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JPMorgan Sues Tesla For $162 Million In Warrant Dispute Tied To Elon Musk’s Tweets

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JPMorgan Chase sued Tesla for $162 million Monday, accusing the carmaker of breaching a contract over stock warrants after CEO Elon Musk tweeted about taking the company private in 2018, the latest fallout from the social media post that saw the billionaire charged with securities fraud. 

Key Facts

JPMorgan alleges Tesla “flagrantly” violated the terms of a contract relating to stock warrants, according to a lawsuit filed in the Southern District of New York Monday.

According to court documents, Tesla sold JPMorgan stock warrants in 2014 and agreed to deliver shares or cash if its stock price was above a set price by the time they expire, with provisions for the bank to adjust the price in light of major corporate transactions like mergers or taking the company private.  

JPMorgan adjusted the value of the warrants when Musk tweeted he was considering taking Tesla private and had “funding secured,” according to the filing, adjusting again when Musk walked back the idea weeks later.

When the warrants expired this year, the share price had risen tremendously and were “well above” the strike price, JPMorgan said, though Tesla “refused to settle at the contractual strike price.”

Tesla claimed the bank was “unreasonably swift” and “opportunistic” in its adjustments to “take advantage of changes in volatility in Tesla’s stock,” according to the court documents.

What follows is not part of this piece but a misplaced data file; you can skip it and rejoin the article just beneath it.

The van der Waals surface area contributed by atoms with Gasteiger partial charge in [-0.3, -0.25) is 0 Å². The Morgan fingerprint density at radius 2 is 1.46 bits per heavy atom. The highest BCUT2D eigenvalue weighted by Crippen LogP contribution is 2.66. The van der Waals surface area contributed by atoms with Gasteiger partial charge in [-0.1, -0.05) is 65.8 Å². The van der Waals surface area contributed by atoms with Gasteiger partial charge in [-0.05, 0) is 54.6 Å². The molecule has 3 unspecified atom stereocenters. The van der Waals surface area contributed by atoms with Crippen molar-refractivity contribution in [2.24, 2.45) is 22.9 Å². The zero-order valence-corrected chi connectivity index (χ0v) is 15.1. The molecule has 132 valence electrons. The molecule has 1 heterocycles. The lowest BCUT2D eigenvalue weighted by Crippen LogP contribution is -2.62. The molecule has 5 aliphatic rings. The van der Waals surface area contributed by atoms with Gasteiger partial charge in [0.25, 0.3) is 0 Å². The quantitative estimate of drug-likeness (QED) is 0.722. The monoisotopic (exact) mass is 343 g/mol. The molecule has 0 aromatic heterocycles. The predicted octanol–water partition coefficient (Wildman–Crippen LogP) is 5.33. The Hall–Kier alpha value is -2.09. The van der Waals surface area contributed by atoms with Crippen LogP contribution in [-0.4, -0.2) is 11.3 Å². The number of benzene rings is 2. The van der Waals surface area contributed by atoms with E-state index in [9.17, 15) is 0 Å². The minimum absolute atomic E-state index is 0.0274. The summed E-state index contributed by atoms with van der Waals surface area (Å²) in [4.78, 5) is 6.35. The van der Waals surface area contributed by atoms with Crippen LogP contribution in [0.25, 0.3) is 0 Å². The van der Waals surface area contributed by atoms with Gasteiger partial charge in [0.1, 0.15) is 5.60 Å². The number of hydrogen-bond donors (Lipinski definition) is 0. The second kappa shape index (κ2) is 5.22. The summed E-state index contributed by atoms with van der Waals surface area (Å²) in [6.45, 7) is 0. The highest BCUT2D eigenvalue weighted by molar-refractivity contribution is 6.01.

JPMorgan said it is seeking the more than $162 million due, alongside expenses and legal fees. 

Key Background

Musk’s now infamous tweet has caused chaos for the billionaire and for Tesla. He was sued by the Securities and Exchange Commission and charged with securities fraud “for a series of false and misleading tweets.” The regulator held that Musk had not even discussed specific terms of a deal to take Tesla private, let alone secured funding. Musk and Tesla both agreed to pay $20 million to settle the suit. Since 2018, Musk’s social media presence has continued to attract regulatory attention and in 2019, the SEC clarified that Tesla needs to approve any tweets about the company’s finances or other information considered material to investors and has repeatedly warned the company to rein in his tweeting. 

Further Reading

Elon Musk sued by SEC over ‘funding secured’ tweet (Verge)

Elon Musk says he might take Tesla private for $420 per share (Verge)

SEC Reportedly Warned Tesla To Stop Letting Elon Musk Tweet Without Permission (Forbes)